The months-old Emmett’s on Grove specializes in a dish rarely seen in New York City: Chicago-style thin crust pies, better known as tavern pizza, an airy, square-cut speciality that’s sometimes dotted with crumbly Italian sausage and other toppings.
The presence of this Midwestern delicacy surely explains why diners have swarmed this hip West Village spot; on a recent Saturday just before 6 p.m., Emmett’s felt as packed as an Irish bar on game day. A large group of bros, undeterred by the lack of counter seats, found an empty corner to enjoy their pizza while standing up. I don’t blame them. The pies are very tasty and extraordinarily snackable. Patrons can pick up a single crackly slice — sometimes no longer than a stick of chewing gum — wolf it down in one bite, and then plow through three or four more slices without feeling weighed down.
This is very good pizza, even when it’s slicked with ranch dressing.
Chicago thin crust pizza might sound like an oxymoron to some, so let’s clear things up: Deep dish, distinguished by its tall, buttery crust and oozy fillings, is a signature foodstuff of the country’s third most populous city, but it’s just one of myriad pizza variants available there. One can also find stuffed pizza — like deep dish but with a layer of dough on top — as well as regional and national favorites like puffy Neapolitan pies, square Sicilian varieties, and Detroit pizza with its firm frico exterior.
Tavern-style pies constitute yet another Chicago pizza speciality, and one that’s consumed more regularly by Windy City locals than heavier, richer deep dish options. Staffers at Emmett’s ferment the low hydration dough for three days, roll it through a sheeter (versus tossing it, New York-style), and cook it a bit longer than, say, wood-fired Neapolitan pies. The extended baking time — roughly nine minutes in an electric oven — results in a crust that’s distinctly crisp and often not foldable at all. Per tradition, the kitchen cuts the circular pies into squares and rectangles instead of triangles.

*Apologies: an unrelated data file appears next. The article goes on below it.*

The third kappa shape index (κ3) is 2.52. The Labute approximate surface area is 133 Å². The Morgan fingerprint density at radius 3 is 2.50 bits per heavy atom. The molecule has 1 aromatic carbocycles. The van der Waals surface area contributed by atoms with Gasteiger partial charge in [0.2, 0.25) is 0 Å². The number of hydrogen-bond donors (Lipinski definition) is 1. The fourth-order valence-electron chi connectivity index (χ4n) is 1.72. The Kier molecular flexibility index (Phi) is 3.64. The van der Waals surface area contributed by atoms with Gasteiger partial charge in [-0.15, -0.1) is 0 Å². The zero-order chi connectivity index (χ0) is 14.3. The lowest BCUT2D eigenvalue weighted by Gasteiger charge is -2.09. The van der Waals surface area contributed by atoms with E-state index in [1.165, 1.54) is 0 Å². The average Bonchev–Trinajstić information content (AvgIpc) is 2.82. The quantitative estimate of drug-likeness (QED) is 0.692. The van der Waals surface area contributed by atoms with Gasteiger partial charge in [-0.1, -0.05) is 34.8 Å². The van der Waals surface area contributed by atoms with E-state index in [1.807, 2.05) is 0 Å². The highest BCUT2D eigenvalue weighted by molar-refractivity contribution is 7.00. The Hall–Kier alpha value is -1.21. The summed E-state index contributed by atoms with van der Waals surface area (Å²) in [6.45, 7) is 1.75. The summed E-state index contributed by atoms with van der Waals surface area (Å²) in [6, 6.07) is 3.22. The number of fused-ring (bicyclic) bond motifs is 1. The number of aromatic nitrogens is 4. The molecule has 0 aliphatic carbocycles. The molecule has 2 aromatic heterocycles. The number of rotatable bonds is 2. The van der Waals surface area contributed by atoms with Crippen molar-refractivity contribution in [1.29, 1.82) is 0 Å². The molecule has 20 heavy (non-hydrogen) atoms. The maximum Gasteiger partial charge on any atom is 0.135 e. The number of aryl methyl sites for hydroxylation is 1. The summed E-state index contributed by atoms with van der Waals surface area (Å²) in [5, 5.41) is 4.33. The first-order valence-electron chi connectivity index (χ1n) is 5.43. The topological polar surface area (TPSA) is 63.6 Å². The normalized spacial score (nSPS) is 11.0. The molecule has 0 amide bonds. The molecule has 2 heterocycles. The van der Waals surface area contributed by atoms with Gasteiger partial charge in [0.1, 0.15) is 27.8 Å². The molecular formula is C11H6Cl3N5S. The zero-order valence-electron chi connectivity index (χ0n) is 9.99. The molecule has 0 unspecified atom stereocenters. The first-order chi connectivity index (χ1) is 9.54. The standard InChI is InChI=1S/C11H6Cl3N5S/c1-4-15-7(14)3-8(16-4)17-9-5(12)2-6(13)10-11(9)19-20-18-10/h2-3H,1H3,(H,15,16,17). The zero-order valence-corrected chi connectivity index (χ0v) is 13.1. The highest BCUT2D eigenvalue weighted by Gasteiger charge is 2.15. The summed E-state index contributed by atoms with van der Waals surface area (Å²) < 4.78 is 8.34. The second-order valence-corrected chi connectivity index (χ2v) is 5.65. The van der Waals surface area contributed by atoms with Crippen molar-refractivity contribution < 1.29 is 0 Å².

Owner Emmett Burke has been trafficking in Chicago-style pizza since he quit his job in finance and opened the original Emmett’s on MacDougal back in 2013. That venue launched with a focus on deep dish, but about six months later Burke more quietly introduced tavern pies, a style he’s focusing on exclusively at the new Grove street outpost. The woodsy and boisterous space — imagine a 1970s suburban rec room with no soundproofing — boasts a dining room in the back and a menu with supper club fare. Think: Caesar salads, shrimp cocktail, and back back ribs. But make no mistake: the action is in the bar room, where folks eat lots of pizza, and where guys in t-shirts grip their beers in such a way that shows off their ample biceps.
Pizzas are steeply priced at $20 to $28, but at 20 inches in diameter they easily feed two. Consider starting with the Peggy O ($22), a mix of mozzarella, grana padano, pecorino, and ultra-garlicky tomato sauce. Interior squares are sometimes soft, yielding wonderfully stretchy cheese pulls, while exterior slices along the rim are crispier, with the mozz all bubbled up, semi-burnt, and chewy. If you were ever to order a New York slice, dump as much allium powder on top as humanly possible, and reheat it in a blazing hot toaster oven, it would taste like this.
The Hot Papi ($28), in turn, is a fine choice for those who want a more topping-heavy pizza with Midwestern flair. The crust almost seems to disappear under the weight of everything: the crunchy jalapenos, the crisp red onions, and the pepperoni that doesn’t so much add porkiness or smoke as it does salt. Think of this as the pizza equivalent of loaded nachos, with paprika ranch tying everything together with a creamy dairy punch. And that’s not a bad thing. You don’t come to Emmett’s, after all, for luxury ingredients (though the kitchen uses DiNapoli tomatoes), or essays on dough. You come for a bunch of delicious stuff piled onto a cracker-like crust. It’s not just snackable but arguably the city’s snackiest pizza. It’s pizza you nibble or inhale over the course of an hour or so almost without thinking about it. I’m rating it a BUY, and I’m excited to return.
Buy, Sell, Hold is a column from Eater New York’s chief critic Ryan Sutton where he looks at a dish or item and decides whether you should you buy it, sell it (just don’t try it at all), or hold (give it some time before trying).